• Competitive ongoing APRs to help keep debt balances manageable
  • Rewards that allow you to rack up points or cashback for just swiping your credit card
  • Sign-up bonuses to give you an extra boost!
  • Tools and credit-card features (like credit ratings and fee-free Travel Money) that help you manage your finances better

WHY YOU CAN TRUST US


As credit card enthusiasts, we don’t review or pick cards based on guesses. We’ve used many of the top credit cards on the market to score 0% intro purchase offers, earn cashback rewards, and rack up points at our favorite retailers. Together with our colleagues in the US, we’ve collectively analyzed hundreds of card offers on more than 6,000 data points, reading through the small print to find the very best credit cards the market has to offer.

Types of credit cards

Though there are many different credit cards out there, essentially all card offers can be divided into five different categories based on their features and rewards schemes. The first thing you should do when shopping for a credit card is to narrow the list of possible matches by picking a certain feature or benefit that is particularly important to you.

The five types of credit cards are as follows:

  • 0% credit cards — These cards offer 0% intro APRs on purchases and/or balance transfers for periods that can exceed two years, allowing you to carry a balance without paying double-digit interest rates during the promotional period. These credit cards are best for people who will carry a balance since a 0% intro APR card can potentially save you hundreds (or even thousands) of dollars in interest.
  • Cashback cards — Cashback credit cards give cardholders rewards equal to a percentage of their spending. Due to some changes in the market, it’s getting tougher to find good cashback cards today. A cashback rate of 1% is pretty great right now and offers below 1% are common. Introductory bonus offers or incentives that offer higher cashback rates for certain types of spending can boost the cashback rate. The beauty of cash back credit cards is that you can redeem your rewards for cash to use however you’d like. You can think of a 1% cash back rewards card as a card that effectively gives you a 1% discount on everything you buy.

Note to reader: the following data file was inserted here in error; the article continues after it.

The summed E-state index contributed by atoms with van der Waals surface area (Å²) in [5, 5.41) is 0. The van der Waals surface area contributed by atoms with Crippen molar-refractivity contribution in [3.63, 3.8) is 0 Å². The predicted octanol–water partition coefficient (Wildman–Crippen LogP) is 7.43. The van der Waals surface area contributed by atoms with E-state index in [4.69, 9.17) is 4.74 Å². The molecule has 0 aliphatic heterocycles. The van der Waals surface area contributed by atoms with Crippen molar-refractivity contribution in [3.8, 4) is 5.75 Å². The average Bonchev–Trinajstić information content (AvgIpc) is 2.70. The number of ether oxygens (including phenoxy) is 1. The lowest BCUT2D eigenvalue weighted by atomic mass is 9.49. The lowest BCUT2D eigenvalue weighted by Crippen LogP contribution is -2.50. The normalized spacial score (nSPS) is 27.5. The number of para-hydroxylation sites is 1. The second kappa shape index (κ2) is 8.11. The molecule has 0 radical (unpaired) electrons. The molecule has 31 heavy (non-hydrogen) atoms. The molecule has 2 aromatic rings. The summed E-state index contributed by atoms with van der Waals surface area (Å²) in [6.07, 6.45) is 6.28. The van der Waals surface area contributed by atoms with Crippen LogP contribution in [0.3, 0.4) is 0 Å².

• Rewards cards — Rewards cards typically accrue rewards in terms of points or miles for every £1 you spend and can be redeemed for spending vouchers, flights, hotels, and more. Points-based rewards credit cards are often tied to specific retailers, making them a great choice for shoppers who frequent that retailer. Travel-focused rewards cards also often have other benefits (such as no foreign transaction fees when used abroad or access to no-fee Travel Money) that 0% APR cards and cashback cards are less likely to have. Frequent travelers, especially international travelers, would be wise to have a travel credit card, even if only for the benefit of avoiding foreign transaction fees.
  • Credit-building cards — These are designed for people who have no credit history or have bad credit. Credit-building cards typically have much higher APRs than cards for people with better credit, and often don’t come bundled with benefits like 0% intro APRs or rewards. However, that’s not always the case, and if you do your research, it’s possible to find credit-building cards that have nice benefits. The biggest benefit of all with these cards is right in the name: credit building. For those that use these cards responsibly, the result can be an increased credit score that can help them score a great 0% credit card or a fun rewards card. Student cards could be considered part of this category, since students typically have little to no credit history.
  • Business cards — Designed for business owners and managers, these cards typically offer higher credit limits. Business cards are great for small business owners who want to separate their personal expenses from their business expenses while building a relationship with a bank that will help their business qualify for other types of financing later.

Why you should use credit cards

Credit cards are about more than just borrowing money. A credit card is a useful payment option that offers more convenience and fraud protection, while helping you build the credit necessary to qualify for other loans at the lowest possible interest rate.

Here are a few reasons why it makes sense to use a credit card for your ordinary daily purchases:

  • Building credit — A credit card is a great way to help you build credit so that you can later qualify for financing to buy a car, home, or another large purchase. Most credit cards report to all three credit reference agencies (CRAs), so having an open credit card account is one of the best ways to start building up your credit report and credit score.